Editors: Jonathan J Deeks, Julian PT Higgins and Douglas G Altman on behalf of the Cochrane Statistical Methods Group.
Meta-analysis is the statistical combination of results from two or more separate studies.
Potential advantages of meta-analyses include an increase in power, an improvement in precision, the ability to answer questions not posed by individual studies, and the opportunity to settle controversies arising from conflicting claims. However, they also have the potential to mislead seriously, particularly if specific study designs, within-study biases, variation across studies, and reporting biases are not carefully considered.
It is important to be familiar with the type of data (e.g. dichotomous, continuous) that result from measurement of an outcome in an individual study, and to choose suitable effect measures for comparing intervention groups.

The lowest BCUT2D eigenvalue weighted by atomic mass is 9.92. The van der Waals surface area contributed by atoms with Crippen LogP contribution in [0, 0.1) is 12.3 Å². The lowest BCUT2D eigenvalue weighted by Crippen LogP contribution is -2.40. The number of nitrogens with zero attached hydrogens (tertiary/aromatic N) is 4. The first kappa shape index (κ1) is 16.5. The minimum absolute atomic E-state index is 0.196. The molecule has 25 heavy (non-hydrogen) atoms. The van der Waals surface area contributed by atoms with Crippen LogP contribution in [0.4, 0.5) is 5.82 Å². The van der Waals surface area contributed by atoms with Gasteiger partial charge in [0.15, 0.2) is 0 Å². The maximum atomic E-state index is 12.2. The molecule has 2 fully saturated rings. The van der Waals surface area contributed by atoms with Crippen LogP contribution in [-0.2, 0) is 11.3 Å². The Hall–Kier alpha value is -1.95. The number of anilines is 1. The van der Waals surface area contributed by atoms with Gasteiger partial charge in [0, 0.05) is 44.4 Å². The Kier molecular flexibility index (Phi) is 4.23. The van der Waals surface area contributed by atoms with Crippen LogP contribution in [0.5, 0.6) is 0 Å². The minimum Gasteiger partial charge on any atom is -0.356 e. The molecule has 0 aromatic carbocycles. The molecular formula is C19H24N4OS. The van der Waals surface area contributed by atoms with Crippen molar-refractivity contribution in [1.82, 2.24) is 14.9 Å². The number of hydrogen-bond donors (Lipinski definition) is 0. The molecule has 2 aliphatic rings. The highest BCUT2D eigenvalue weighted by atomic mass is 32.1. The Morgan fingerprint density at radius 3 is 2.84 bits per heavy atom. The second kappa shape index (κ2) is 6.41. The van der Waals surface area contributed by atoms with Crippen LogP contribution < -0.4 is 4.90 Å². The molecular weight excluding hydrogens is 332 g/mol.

Most meta-analysis methods are variations on a weighted average of the effect estimates from the different studies.
Variation across studies (heterogeneity) must be considered, although most Cochrane reviews do not have enough studies to allow the reliable investigation of the reasons for it. Random-effects meta-analyses allow for heterogeneity by assuming that underlying effects follow a normal distribution.
Many judgements are required in the process of preparing a Cochrane review or meta-analysis. Sensitivity analyses should be used to examine whether overall findings are robust to potentially influential decisions.
9.2 Types of data and effect measures
9.3 Study designs and identifying the unit of analysis
9.4 Summarizing effects across studies
9.6 Investigating heterogeneity
9.7 Sensitivity analyses
9.8 Chapter information
Box 9.8.a: The Cochrane Statistical Methods Group